Huawei under fire for alleged role in former worker’s detention

The telecoms giant is under pressure over its handling of a former employee’s request for severance.

 

Multinational technology and telecommunications company Huawei Technology Co Ltd is under scrutiny in China over its treatment of an ousted employee [File: Hannibal Hanschke/Reuters]

Huawei Technologies Co Ltd is facing a public backlash  after details of the dismissal and wrongful detention of a former employee went viral on China’s Twitter-like platform, Weibo.

The treatment of Li Hongyuan, who had worked for the company for 13 years, has become one of the most discussed topics in recent days on Weibo.

The telecoms group that rode a wave of patriotic support last year when it was put on a trade blacklist by the US is now under growing pressure to make an apology.

“Huawei has lost love this time round,” Hu Xijin, editor-in-chief of the influential Chinese state tabloid Global Times, posted on Weibo.

Li’s case surfaced publicly at the end of November when court documents detailing his case were posted on Chinese social media platforms. State media outlets later reported how he was detained by police on an extortion charge for 251 days last year after asking the company for a severance payment when he was laid off.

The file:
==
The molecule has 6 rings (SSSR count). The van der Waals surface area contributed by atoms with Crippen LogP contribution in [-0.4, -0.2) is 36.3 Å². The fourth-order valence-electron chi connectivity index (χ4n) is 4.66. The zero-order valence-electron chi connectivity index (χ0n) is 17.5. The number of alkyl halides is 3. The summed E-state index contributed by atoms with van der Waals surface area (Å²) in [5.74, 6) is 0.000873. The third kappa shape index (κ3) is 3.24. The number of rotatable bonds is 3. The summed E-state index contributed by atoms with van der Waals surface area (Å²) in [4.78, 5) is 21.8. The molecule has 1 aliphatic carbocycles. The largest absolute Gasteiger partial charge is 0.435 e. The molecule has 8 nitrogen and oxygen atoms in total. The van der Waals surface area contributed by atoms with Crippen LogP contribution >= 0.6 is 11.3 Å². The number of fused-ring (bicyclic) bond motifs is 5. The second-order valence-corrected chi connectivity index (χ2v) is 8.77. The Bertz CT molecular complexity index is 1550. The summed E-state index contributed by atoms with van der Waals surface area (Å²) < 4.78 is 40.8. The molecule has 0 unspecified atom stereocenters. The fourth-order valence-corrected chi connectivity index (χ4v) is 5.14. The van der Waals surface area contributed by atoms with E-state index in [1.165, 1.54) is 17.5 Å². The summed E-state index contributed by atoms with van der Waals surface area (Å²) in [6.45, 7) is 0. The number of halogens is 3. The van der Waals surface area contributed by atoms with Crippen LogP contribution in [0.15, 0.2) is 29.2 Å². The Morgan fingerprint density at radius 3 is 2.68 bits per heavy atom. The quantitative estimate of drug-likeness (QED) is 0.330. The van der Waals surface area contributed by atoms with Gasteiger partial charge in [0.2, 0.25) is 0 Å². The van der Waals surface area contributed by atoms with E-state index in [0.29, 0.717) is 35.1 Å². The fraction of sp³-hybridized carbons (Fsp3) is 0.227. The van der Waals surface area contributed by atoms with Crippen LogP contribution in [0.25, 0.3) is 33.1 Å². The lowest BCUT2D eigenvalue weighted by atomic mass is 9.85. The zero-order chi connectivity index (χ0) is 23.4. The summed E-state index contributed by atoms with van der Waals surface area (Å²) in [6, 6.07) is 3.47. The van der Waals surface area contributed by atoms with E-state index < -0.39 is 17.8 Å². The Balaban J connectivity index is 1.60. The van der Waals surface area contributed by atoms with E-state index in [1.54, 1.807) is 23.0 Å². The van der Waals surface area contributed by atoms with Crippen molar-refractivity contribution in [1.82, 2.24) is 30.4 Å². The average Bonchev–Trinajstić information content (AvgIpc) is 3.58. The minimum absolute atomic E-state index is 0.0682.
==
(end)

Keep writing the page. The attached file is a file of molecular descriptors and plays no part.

He was later acquitted by authorities and received 100,000 yuan (US$14,162) in state compensation.

The hashtag “former Huawei employee who was detained hopes Huawei will apologise” was viewed over 230 million times on Weibo in subsequent days.

Huawei said it supported Li’s right to seek a resolution through legal means, but its response has failed to quell public criticism of the firm, and the topic was still trending on Tuesday.

Huawei’s statement is “impeccable from a legal standpoint” but did not respond to the public’s mood, Hu said.

Both Li and his legal representative declined to comment to Reuters. Huawei has also declined to provide further comment on the case.

Fearing Huawei’s equipment could be used by China for spying, the United States government has placed the telecoms equipment provider on a list banning it from buying US-made parts. It has also urged its allies to bar it from their 5G networks.

US hostility, however, has boosted domestic support for Huawei, which captured a record 42 percent of China’s smartphone market in the third quarter at the expense of rivals such as Xiaomi and Apple.

 

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